Erin Jones’ work involves equity training and coaching for groups in and outside the K–12 space.

In my equity work, I bring many stories and perspectives. I had a unique upbringing, which gives me the ability to build bridges with people in ways that others might not be able to do. I am a biracial woman who was adopted as a baby by white parents from Northern Minnesota. My father took a teaching job at The American School of the Hague in the Netherlands, which I attended for most of my K–12 experience. I speak four languages (English, Dutch, French, and Spanish), and I attempt to leverage every part of my story to be as effective as possible with different groups of people.

Another essential part of my identity is that of educator. While my current work involves doing equity training and coaching for groups in and outside the K–12 arena, the majority of my work continues to be in spaces that touch schools in some way. I have been working in and around schools for 31 years. I still teach online two nights a week at the Equity Institute in Olympia, WA—one night is devoted to working toward equity in education and the other night is a multigenerational class where we talk about all things “identity.”

Although I am no longer in a classroom or school district, I have spent years working directly in education. I have been a teacher’s assistant in Philadelphia; a private school teacher in Indiana; an ELL teacher in Columbus, OH; a language arts, history, and French immersion teacher in Tacoma, WA; an AVID teacher and instructional coach in Spokane, WA; an assistant state superintendent; and then a school district administrator for two large districts in Washington state.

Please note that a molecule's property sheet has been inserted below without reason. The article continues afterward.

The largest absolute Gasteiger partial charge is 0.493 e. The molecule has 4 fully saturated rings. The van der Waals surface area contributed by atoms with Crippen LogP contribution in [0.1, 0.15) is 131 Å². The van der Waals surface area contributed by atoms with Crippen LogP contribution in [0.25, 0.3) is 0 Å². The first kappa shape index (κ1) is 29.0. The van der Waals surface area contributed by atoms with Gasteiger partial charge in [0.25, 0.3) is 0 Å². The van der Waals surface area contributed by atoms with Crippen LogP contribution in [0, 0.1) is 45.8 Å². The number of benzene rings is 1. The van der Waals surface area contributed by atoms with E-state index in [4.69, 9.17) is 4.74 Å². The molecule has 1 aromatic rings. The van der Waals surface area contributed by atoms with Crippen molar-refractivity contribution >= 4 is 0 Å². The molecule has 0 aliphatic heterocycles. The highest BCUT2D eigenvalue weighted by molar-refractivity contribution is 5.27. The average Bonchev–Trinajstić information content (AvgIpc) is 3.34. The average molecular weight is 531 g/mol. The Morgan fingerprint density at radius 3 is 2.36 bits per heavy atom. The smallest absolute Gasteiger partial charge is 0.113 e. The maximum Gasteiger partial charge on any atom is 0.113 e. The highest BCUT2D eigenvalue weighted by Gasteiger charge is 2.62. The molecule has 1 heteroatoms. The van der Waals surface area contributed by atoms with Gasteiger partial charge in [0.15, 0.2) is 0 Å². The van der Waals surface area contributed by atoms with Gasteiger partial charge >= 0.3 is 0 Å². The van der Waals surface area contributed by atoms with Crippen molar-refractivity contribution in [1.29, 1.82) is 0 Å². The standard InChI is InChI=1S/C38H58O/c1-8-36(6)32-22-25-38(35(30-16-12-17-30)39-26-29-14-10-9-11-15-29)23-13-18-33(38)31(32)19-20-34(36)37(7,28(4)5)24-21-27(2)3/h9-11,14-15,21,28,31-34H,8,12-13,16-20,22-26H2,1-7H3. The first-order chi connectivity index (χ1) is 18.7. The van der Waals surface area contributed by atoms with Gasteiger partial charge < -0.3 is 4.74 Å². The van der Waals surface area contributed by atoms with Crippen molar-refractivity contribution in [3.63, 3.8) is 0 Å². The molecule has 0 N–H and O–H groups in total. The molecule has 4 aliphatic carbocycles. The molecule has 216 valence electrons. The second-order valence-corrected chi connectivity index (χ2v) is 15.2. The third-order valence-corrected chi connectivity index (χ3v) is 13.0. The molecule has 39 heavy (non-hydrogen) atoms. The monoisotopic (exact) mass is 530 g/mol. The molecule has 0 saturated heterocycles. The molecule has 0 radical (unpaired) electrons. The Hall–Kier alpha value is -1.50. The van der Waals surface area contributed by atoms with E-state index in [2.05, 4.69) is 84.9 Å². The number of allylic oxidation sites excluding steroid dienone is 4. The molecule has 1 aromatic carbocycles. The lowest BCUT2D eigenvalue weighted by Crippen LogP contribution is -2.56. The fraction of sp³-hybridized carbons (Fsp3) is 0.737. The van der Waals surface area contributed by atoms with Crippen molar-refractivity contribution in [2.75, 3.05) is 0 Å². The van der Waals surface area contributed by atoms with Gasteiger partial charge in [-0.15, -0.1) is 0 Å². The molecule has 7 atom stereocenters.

As someone who continues to work with educators at every level, it is a personal philosophy to keep my hands in education on a regular basis. I can’t talk to people who are in classrooms now if I am not able to talk about what is actually happening in classrooms. When I talk with educators, I want to be able to talk from a place of knowledge and understanding, not from experiences I had 10 or 20 years ago.

Equity Work Is Hard

Doing equity work is hard, especially in our current climate, but I tell people all the time that having been a middle school teacher for 15 years prepared me well. At the middle school level, you have to juggle lots of balls and deal with challenging attitudes. I have been well equipped to handle the difficult conversations that often come with talking about race and equity.

Despite my unique background, gender and race often inform how I show up in the work, as they do for other women and other people of color. The gender piece for me is a little easier to deal with. I grew up playing sports, often with boys and men. Many times, I was the only woman on the court or the field. I figured out how to navigate on soccer fields and basketball courts as a kid, which has made it a bit easier to navigate in board rooms and executive teams, including those in school districts.

What has had greater impact on my work is my identity as a Black woman. Part of that is because I live in the state of Washington, where there are so few of us. I am almost always the only Black woman in the room. That means there has often been pressure on me to represent every person who looks like me or to silence that part of me, because people don’t want to talk about race. On occasion, people will say, “Uh oh, Erin is here, so we have to talk about race now.”

Although I do care passionately about racial equity, I have skills and interests in a variety of areas. There are times when I have felt pigeon-holed. I didn’t win awards as a world language or AVID teacher because I was Black. I won awards because of my skill as a teacher and my ability to connect with students. As an administrator, I have skills in strategic planning and clear communication. I am good at facilitating hard conversations about a variety of topics.